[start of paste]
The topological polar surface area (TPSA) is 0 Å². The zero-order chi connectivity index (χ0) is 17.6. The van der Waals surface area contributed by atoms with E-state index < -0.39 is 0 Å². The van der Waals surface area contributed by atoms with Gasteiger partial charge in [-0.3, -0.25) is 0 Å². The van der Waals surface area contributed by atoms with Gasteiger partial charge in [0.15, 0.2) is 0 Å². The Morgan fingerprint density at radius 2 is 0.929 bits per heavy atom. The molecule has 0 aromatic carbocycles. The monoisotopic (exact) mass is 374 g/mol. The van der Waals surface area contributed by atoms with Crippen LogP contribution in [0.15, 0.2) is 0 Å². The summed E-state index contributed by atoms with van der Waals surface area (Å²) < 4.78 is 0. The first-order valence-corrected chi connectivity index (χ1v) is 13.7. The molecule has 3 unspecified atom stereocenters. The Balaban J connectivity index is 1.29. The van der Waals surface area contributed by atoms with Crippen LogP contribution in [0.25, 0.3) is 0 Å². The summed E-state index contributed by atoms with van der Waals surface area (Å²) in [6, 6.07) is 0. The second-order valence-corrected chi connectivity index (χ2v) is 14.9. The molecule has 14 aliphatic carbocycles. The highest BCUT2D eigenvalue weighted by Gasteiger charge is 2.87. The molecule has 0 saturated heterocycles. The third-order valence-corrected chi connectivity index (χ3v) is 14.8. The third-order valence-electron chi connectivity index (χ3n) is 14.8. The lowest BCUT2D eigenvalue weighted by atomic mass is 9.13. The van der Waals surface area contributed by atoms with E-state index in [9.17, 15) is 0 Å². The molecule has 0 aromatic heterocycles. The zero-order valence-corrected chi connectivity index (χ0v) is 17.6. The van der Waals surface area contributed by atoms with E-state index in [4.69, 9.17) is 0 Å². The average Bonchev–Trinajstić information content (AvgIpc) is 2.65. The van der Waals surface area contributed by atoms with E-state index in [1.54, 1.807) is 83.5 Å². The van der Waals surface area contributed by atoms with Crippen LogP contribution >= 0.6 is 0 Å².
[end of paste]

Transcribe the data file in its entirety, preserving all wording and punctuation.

The topological polar surface area (TPSA) is 0 Å². The zero-order chi connectivity index (χ0) is 17.6. The van der Waals surface area contributed by atoms with E-state index < -0.39 is 0 Å². The van der Waals surface area contributed by atoms with Gasteiger partial charge in [-0.3, -0.25) is 0 Å². The van der Waals surface area contributed by atoms with Gasteiger partial charge in [0.15, 0.2) is 0 Å². The Morgan fingerprint density at radius 2 is 0.929 bits per heavy atom. The molecule has 0 aromatic carbocycles. The monoisotopic (exact) mass is 374 g/mol. The van der Waals surface area contributed by atoms with Crippen LogP contribution in [0.15, 0.2) is 0 Å². The summed E-state index contributed by atoms with van der Waals surface area (Å²) < 4.78 is 0. The first-order valence-corrected chi connectivity index (χ1v) is 13.7. The molecule has 3 unspecified atom stereocenters. The Balaban J connectivity index is 1.29. The van der Waals surface area contributed by atoms with Crippen LogP contribution in [0.25, 0.3) is 0 Å². The summed E-state index contributed by atoms with van der Waals surface area (Å²) in [6, 6.07) is 0. The second-order valence-corrected chi connectivity index (χ2v) is 14.9. The molecule has 14 aliphatic carbocycles. The highest BCUT2D eigenvalue weighted by Gasteiger charge is 2.87. The molecule has 0 saturated heterocycles. The third-order valence-corrected chi connectivity index (χ3v) is 14.8. The third-order valence-electron chi connectivity index (χ3n) is 14.8. The lowest BCUT2D eigenvalue weighted by atomic mass is 9.13. The van der Waals surface area contributed by atoms with E-state index in [9.17, 15) is 0 Å². The molecule has 0 aromatic heterocycles. The zero-order valence-corrected chi connectivity index (χ0v) is 17.6. The van der Waals surface area contributed by atoms with E-state index in [4.69, 9.17) is 0 Å². The average Bonchev–Trinajstić information content (AvgIpc) is 2.65. The van der Waals surface area contributed by atoms with E-state index in [1.54, 1.807) is 83.5 Å². The van der Waals surface area contributed by atoms with Crippen LogP contribution >= 0.6 is 0 Å².